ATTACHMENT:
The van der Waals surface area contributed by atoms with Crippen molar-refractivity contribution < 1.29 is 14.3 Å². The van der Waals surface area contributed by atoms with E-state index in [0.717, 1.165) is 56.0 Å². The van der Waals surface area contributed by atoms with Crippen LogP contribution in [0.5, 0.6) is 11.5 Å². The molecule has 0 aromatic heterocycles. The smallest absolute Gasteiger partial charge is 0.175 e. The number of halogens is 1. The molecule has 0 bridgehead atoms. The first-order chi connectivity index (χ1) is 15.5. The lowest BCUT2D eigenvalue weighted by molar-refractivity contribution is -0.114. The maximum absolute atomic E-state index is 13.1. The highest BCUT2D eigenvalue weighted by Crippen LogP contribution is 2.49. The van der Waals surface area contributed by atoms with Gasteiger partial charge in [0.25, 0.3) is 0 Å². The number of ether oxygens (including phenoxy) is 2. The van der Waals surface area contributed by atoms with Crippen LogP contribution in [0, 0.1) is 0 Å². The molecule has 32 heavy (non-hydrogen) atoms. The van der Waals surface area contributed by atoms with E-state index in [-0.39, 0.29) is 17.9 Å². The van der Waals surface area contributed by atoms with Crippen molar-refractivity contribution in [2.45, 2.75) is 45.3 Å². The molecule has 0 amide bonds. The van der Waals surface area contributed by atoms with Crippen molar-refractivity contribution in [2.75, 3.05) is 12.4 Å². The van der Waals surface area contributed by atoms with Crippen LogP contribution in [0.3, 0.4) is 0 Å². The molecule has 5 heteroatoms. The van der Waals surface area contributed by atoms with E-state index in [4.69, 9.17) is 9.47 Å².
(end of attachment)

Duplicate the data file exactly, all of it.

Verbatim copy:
The van der Waals surface area contributed by atoms with Crippen molar-refractivity contribution < 1.29 is 14.3 Å². The van der Waals surface area contributed by atoms with E-state index in [0.717, 1.165) is 56.0 Å². The van der Waals surface area contributed by atoms with Crippen LogP contribution in [0.5, 0.6) is 11.5 Å². The molecule has 0 aromatic heterocycles. The smallest absolute Gasteiger partial charge is 0.175 e. The number of halogens is 1. The molecule has 0 bridgehead atoms. The first-order chi connectivity index (χ1) is 15.5. The lowest BCUT2D eigenvalue weighted by molar-refractivity contribution is -0.114. The maximum absolute atomic E-state index is 13.1. The highest BCUT2D eigenvalue weighted by Crippen LogP contribution is 2.49. The van der Waals surface area contributed by atoms with Gasteiger partial charge in [0.25, 0.3) is 0 Å². The number of ether oxygens (including phenoxy) is 2. The van der Waals surface area contributed by atoms with Crippen LogP contribution in [0, 0.1) is 0 Å². The molecule has 32 heavy (non-hydrogen) atoms. The van der Waals surface area contributed by atoms with E-state index in [-0.39, 0.29) is 17.9 Å². The van der Waals surface area contributed by atoms with Crippen molar-refractivity contribution in [2.45, 2.75) is 45.3 Å². The molecule has 0 amide bonds. The van der Waals surface area contributed by atoms with Crippen molar-refractivity contribution in [2.75, 3.05) is 12.4 Å². The van der Waals surface area contributed by atoms with Crippen LogP contribution in [0.3, 0.4) is 0 Å². The molecule has 5 heteroatoms. The van der Waals surface area contributed by atoms with E-state index in [4.69, 9.17) is 9.47 Å².